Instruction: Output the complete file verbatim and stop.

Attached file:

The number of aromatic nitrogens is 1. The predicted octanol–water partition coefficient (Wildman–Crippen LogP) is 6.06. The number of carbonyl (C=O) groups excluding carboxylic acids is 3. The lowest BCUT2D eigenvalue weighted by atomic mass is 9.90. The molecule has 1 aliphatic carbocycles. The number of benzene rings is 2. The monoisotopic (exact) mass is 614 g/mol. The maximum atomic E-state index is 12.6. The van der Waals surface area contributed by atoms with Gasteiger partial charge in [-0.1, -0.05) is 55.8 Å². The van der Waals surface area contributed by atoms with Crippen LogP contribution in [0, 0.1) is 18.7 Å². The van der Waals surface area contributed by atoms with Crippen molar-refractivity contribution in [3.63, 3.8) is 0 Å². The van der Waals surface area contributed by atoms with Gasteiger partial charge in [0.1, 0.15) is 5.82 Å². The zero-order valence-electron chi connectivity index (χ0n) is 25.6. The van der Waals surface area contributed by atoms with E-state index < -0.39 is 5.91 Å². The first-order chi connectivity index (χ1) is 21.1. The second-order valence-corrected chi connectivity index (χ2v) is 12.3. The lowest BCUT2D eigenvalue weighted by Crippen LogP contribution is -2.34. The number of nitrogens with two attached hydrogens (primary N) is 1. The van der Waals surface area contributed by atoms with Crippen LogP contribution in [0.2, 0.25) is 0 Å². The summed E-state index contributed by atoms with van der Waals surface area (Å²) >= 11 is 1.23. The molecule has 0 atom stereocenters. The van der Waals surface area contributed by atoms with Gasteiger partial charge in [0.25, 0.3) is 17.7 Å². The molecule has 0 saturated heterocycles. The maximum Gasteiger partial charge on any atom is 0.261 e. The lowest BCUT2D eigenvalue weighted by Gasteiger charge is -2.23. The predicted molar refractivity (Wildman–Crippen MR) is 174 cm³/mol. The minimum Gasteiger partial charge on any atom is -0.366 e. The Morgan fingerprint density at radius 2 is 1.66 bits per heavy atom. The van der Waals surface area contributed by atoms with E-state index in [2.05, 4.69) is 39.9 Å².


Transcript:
The number of aromatic nitrogens is 1. The predicted octanol–water partition coefficient (Wildman–Crippen LogP) is 6.06. The number of carbonyl (C=O) groups excluding carboxylic acids is 3. The lowest BCUT2D eigenvalue weighted by atomic mass is 9.90. The molecule has 1 aliphatic carbocycles. The number of benzene rings is 2. The monoisotopic (exact) mass is 614 g/mol. The maximum atomic E-state index is 12.6. The van der Waals surface area contributed by atoms with Gasteiger partial charge in [-0.1, -0.05) is 55.8 Å². The van der Waals surface area contributed by atoms with Crippen LogP contribution in [0, 0.1) is 18.7 Å². The van der Waals surface area contributed by atoms with Crippen molar-refractivity contribution in [3.63, 3.8) is 0 Å². The van der Waals surface area contributed by atoms with Gasteiger partial charge in [0.1, 0.15) is 5.82 Å². The zero-order valence-electron chi connectivity index (χ0n) is 25.6. The van der Waals surface area contributed by atoms with E-state index < -0.39 is 5.91 Å². The first-order chi connectivity index (χ1) is 21.1. The second-order valence-corrected chi connectivity index (χ2v) is 12.3. The lowest BCUT2D eigenvalue weighted by Crippen LogP contribution is -2.34. The number of nitrogens with two attached hydrogens (primary N) is 1. The van der Waals surface area contributed by atoms with Crippen LogP contribution in [0.2, 0.25) is 0 Å². The summed E-state index contributed by atoms with van der Waals surface area (Å²) >= 11 is 1.23. The molecule has 0 atom stereocenters. The van der Waals surface area contributed by atoms with Gasteiger partial charge in [0.25, 0.3) is 17.7 Å². The molecule has 0 saturated heterocycles. The maximum Gasteiger partial charge on any atom is 0.261 e. The lowest BCUT2D eigenvalue weighted by Gasteiger charge is -2.23. The predicted molar refractivity (Wildman–Crippen MR) is 174 cm³/mol. The minimum Gasteiger partial charge on any atom is -0.366 e. The Morgan fingerprint density at radius 2 is 1.66 bits per heavy atom. The van der Waals surface area contributed by atoms with E-state index in [2.05, 4.69) is 39.9 Å².